Energy is often something that is taken for granted. We flip the light switch and the lights come on. What we fail to realize are all of the dozens of steps that had to previously occur in order to make that happen. Somewhere, sometimes hundreds of miles away, a power plant had to generate that electricity so that it could flow through transmission lines, be stepped down to residential power lines, and then brought directly into your home. Many have suggested that the United States should make the switch to 100% renewable energy with the goal of minimizing the environmental impact from electricity generation while critics claim this is a feat far too large to even attempt. So, just how many solar panels alone would it take to power the United States?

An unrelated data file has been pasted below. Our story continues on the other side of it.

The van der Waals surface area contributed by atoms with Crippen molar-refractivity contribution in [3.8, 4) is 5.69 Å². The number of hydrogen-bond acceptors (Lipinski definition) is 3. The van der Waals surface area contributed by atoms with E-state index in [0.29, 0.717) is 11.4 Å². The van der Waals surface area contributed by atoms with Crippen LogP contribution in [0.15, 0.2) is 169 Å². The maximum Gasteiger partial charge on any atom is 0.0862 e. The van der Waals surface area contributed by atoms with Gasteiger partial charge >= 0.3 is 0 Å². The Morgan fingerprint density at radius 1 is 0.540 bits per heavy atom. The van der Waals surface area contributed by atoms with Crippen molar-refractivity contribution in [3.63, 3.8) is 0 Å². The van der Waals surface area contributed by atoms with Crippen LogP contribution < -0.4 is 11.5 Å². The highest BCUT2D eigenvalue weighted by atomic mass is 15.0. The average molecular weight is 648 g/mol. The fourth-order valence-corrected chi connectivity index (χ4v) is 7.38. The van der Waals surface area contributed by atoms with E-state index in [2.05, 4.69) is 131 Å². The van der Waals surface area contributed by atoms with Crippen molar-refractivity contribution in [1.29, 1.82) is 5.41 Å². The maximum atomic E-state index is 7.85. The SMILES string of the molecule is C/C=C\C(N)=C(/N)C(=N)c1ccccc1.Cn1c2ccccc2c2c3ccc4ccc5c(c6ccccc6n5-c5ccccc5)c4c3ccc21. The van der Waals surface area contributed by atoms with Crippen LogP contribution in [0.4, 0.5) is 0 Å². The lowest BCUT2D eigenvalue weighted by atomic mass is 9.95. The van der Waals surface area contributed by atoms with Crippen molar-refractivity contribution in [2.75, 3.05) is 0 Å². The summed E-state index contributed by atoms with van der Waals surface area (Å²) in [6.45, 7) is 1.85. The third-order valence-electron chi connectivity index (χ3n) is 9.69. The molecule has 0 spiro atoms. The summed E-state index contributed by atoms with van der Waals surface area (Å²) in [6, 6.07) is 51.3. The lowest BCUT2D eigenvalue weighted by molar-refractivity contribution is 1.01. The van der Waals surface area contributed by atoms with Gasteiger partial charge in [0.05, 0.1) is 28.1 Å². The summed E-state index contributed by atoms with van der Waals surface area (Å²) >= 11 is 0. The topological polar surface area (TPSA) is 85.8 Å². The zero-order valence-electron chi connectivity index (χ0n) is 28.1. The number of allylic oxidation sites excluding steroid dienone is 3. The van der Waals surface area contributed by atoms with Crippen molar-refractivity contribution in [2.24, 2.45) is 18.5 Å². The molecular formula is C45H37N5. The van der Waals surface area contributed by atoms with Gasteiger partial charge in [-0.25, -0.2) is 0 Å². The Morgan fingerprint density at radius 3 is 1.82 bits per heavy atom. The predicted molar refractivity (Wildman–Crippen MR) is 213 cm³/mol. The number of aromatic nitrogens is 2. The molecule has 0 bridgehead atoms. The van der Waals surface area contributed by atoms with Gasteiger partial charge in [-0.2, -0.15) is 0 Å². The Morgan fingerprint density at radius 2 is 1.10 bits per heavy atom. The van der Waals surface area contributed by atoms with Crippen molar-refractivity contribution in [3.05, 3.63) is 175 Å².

First, a few assumptions will need to be made. The first assumption is that these solar panels can produce enough energy for the United States only during daylight hours. For simplicity, we’ll say this is roughly 10 hours per day. This is accounting for more northern cities which get fewer hours of sunlight and more southern cities which get more hours of sunlight each day. The second assumption we will have to make is that the sunlight is constant over that same 10 hour period. This is because a solar panel will generate differing amounts of electricity depending on things like clouds and the position of the sun in the sky. Last, we will have to make an estimation of the wattage of each of these solar panels. To make the math easier, we will assume all panels in this hypothetical situation are 350 watts each. Next, we can look at how much electricity the United States used according to the most recent available data. According to the Energy Industries Association (EIA), which is a governmental organization that tracks energy usage, estimates that the United States used roughly 3.86 billion MWh of electricity in 2017. This is equivalent to 3.86 trillion kWh which is the order of magnitude that we are more familiar with when dealing with smaller scale solar systems. If you divide this number by 365 days per year, we are left with 10.57 billion kWh needed per day. Next, we can figure out how many kWh a single panel rated at 350 watts can produce in 10 hours of uniform sunlight and then expand. 350 watts is the same as 0.35 kW. If you multiply this figure by 10 hours per day on average, you can expect each panel to generate 3.5 kWh per day. Dividing the total necessary energy by the average daily energy per panel, we are able to estimate that it would take roughly 3.02 billion solar panels to power the entire United States. While this may seem like a long shot, it is important to understand that solar is just one of the many renewable energy resources that people propose to be used to reach the 100% renewable energy goal. By including other power sources such as wind, hydro and geothermal, the number of necessary solar panels to power the whole country can be reduced considerably.